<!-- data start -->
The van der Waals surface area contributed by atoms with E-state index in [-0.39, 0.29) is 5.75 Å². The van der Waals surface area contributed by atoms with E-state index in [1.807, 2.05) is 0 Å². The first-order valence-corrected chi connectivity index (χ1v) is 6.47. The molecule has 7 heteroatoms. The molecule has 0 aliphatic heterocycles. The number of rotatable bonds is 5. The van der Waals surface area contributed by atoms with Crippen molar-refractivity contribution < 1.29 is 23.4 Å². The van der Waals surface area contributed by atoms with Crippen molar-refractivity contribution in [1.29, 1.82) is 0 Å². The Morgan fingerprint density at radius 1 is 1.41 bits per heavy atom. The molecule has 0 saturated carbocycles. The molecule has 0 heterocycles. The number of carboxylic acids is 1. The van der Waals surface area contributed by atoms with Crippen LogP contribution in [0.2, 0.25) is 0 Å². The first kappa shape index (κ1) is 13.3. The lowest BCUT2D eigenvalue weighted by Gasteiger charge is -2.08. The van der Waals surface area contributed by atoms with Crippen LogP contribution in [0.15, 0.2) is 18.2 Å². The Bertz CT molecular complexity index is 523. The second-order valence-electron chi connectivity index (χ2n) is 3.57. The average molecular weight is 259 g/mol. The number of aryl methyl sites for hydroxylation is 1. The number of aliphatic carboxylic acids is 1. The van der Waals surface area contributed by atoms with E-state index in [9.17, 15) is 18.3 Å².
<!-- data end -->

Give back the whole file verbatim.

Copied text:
The van der Waals surface area contributed by atoms with E-state index in [-0.39, 0.29) is 5.75 Å². The van der Waals surface area contributed by atoms with E-state index in [1.807, 2.05) is 0 Å². The first-order valence-corrected chi connectivity index (χ1v) is 6.47. The molecule has 7 heteroatoms. The molecule has 0 aliphatic heterocycles. The number of rotatable bonds is 5. The van der Waals surface area contributed by atoms with Crippen molar-refractivity contribution < 1.29 is 23.4 Å². The van der Waals surface area contributed by atoms with Crippen molar-refractivity contribution in [1.29, 1.82) is 0 Å². The Morgan fingerprint density at radius 1 is 1.41 bits per heavy atom. The molecule has 0 saturated carbocycles. The molecule has 0 heterocycles. The number of carboxylic acids is 1. The van der Waals surface area contributed by atoms with Crippen LogP contribution in [0.2, 0.25) is 0 Å². The first kappa shape index (κ1) is 13.3. The lowest BCUT2D eigenvalue weighted by Gasteiger charge is -2.08. The van der Waals surface area contributed by atoms with Crippen LogP contribution in [0.15, 0.2) is 18.2 Å². The Bertz CT molecular complexity index is 523. The second-order valence-electron chi connectivity index (χ2n) is 3.57. The average molecular weight is 259 g/mol. The number of aryl methyl sites for hydroxylation is 1. The number of aliphatic carboxylic acids is 1. The van der Waals surface area contributed by atoms with E-state index in [9.17, 15) is 18.3 Å².